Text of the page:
Alumni’s ParXit app hits the streets


Alumnus Shagun Pradhan, one of the creators of ParXit app, holds a pizza box with the phrase “What is Partix” among a crowd on the Quad on Monday, Feb. 24. Pradhan visited campus during Ellen DeGeneres’ social media event to publicize his app.

By Alexander Vassiliadis

The average cruising time to find parking in the U.S. is 7.8 minutes, and about 30 percent of traffic is caused by people looking for parking. Alumni Yudhi Seotono and Shagun Pradhan recently released an application to help solve this problem. 

ParXit, whose name is based off the phrase “park it,” is a crowdsourcing app that allows people to list and find parking spots in metropolitan areas around the United States. As an New York City-based start-up, this mobile app helps users find and profit from public on-street parking.

A ParXit user can be a finder or a lister. A lister finds a parking spot, lists its location, time of availability and a short description of the parking spot (size, meter, etc.). The finder lists his or her destination, time of arrival, search radius and monetary offer for information on a parking spot. The search then reveals a variety of parking spots within the finder’s radius and allows the finder to receive that information after payment is received. Because finders can set the price they want from listers, the predicted average transaction will be $3. The lister then gains access to the payment after a 24-hour holding period. The app then receives a 20 percent service fee from users. 

The app also includes a rating system to evaluate the trustworthiness of each lister and finder. 

“ParXit is the convenience in finding on-street parking, and it is a way to help people get paid for parking,” said Seotono, ParXit cofounder and CEO.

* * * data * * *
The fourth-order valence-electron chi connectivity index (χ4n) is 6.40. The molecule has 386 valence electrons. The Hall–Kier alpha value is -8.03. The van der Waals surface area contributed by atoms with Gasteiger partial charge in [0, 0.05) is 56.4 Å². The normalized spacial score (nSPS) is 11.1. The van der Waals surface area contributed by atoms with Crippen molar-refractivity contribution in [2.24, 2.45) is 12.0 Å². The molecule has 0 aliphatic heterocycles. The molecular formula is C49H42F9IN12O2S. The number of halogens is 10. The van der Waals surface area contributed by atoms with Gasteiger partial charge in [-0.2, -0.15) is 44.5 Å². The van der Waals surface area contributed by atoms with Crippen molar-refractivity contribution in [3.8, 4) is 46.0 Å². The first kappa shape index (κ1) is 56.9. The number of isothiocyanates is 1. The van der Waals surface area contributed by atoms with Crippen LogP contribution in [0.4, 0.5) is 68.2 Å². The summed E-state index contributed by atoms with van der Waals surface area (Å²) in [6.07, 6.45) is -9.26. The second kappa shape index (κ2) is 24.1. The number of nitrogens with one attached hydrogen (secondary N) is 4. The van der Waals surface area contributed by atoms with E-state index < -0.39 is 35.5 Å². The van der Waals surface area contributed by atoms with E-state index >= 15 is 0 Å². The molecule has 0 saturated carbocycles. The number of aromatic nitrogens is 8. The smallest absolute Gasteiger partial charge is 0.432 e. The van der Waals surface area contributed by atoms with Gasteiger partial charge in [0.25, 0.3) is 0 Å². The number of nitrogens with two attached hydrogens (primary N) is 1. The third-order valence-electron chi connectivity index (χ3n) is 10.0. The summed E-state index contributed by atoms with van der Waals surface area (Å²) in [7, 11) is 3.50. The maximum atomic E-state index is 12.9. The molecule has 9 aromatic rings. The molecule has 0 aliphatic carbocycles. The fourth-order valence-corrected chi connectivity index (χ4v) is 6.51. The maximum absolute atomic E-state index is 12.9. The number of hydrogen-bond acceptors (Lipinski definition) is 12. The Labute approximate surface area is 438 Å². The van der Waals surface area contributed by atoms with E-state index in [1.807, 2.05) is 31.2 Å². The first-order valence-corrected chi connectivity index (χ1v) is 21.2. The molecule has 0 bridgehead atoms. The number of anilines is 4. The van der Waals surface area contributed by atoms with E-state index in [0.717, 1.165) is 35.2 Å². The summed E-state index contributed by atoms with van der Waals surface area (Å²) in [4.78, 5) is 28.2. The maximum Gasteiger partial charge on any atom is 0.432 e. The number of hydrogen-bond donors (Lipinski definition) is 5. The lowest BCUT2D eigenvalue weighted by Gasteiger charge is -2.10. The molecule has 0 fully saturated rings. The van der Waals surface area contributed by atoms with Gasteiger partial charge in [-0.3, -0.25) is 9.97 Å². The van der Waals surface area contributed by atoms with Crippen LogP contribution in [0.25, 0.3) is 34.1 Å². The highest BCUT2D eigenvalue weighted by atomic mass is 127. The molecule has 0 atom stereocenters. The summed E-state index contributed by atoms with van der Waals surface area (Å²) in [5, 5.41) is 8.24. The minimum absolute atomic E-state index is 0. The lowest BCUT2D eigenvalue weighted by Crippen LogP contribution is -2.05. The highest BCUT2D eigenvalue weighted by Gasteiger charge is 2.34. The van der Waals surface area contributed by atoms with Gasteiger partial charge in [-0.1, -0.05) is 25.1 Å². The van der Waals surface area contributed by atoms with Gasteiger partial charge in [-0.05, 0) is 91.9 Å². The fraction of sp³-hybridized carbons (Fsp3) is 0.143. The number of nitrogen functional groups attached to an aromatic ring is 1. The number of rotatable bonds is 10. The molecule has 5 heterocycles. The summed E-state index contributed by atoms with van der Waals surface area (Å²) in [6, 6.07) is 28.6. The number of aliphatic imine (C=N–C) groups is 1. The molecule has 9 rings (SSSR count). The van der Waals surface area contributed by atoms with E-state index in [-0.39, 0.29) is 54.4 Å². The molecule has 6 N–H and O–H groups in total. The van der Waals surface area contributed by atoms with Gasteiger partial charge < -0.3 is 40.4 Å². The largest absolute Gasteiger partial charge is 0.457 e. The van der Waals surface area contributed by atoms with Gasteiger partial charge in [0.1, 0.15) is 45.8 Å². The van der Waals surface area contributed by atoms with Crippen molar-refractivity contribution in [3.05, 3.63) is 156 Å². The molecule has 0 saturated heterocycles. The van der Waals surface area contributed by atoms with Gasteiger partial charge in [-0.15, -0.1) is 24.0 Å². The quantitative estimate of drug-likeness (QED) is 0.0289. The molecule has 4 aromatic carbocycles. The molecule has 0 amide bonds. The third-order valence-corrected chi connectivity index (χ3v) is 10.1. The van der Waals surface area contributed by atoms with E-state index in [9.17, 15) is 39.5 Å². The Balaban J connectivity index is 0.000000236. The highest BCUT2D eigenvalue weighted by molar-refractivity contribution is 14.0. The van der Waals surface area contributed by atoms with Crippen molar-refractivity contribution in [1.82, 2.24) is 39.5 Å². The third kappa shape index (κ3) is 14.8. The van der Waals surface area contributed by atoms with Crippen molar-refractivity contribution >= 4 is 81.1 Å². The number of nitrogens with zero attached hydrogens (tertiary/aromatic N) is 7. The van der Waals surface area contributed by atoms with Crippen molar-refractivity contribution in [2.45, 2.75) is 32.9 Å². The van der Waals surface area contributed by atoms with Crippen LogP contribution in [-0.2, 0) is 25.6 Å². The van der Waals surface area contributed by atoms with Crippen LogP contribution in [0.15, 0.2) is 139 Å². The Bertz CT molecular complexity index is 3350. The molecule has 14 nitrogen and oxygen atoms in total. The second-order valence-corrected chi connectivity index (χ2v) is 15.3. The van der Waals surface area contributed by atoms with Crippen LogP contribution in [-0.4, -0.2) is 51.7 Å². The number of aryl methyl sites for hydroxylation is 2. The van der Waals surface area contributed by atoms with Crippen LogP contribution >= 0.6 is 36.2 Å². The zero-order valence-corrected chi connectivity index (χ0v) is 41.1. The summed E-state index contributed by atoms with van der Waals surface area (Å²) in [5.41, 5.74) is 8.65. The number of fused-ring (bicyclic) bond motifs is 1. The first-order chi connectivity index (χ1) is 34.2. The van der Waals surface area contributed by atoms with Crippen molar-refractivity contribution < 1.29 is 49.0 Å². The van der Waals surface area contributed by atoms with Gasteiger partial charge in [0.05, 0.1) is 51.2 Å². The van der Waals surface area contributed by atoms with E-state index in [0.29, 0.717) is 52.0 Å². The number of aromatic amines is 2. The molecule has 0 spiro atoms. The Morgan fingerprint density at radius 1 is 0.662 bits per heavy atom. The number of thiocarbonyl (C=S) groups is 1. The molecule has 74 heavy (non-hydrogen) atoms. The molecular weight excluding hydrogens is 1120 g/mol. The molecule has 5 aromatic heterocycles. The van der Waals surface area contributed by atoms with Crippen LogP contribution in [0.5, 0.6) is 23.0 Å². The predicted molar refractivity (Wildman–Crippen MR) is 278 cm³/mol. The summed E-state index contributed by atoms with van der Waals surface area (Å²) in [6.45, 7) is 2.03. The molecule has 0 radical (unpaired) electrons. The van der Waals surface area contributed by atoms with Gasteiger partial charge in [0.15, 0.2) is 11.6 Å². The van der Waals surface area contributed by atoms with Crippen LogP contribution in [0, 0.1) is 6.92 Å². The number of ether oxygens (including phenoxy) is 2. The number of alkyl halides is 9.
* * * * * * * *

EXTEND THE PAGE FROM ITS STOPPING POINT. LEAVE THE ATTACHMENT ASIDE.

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Seotono, who received a B.S. in Finance from the University in 2001, worked in finance until 2009. He then put a team together and work on the idea of providing a convenient form of selling information about parking. Seotono is responsible for overseeing management and design of the ParXit app project and team. 

“Our main priority right now is getting investors and marketing the app,” Pradhan said. 

Pradhan received a B.S. in communication from the University in 2013 and is now on the ParXit team conducting market research and customer service. The team also consists of Serge Kannon, cofounder and design specialist; Anthony Nakaar, vice president; and Stephanie Hendricks, legal adviser. 

The team is working with venture capital and other investors to get the app on the map.

“We want to fully blow it up with a marketing campaign and get it out there for people to use,” Pradhan said. 

The app was released on Apple’s App Store on Feb. 24, the same day Ellen DeGeneres visited campus. Pradhan marketed the app “guerrilla” style, taking a pizza box and writing “What is ParXit?” on it. He stood out in the cold on the Quad among thousands of others and had quite a few individuals approach him with questions. 

“It really sparked the curiosity of people and got them asking about it,” Pradhan said. 

Seotono hopes to find an opportunity to make a big “public launch.” Pradhan said they plan on finding an investor who can afford “a little bit more risk” because of the early stage the app is in right now. 

“It’s got a good starting amount of traffic, especially for the stage that it’s at right now,” Pradhan said. “We launched a couple weeks ago, and we want to expand it to the Android market as well.” 

Alexander can be reached at [email protected].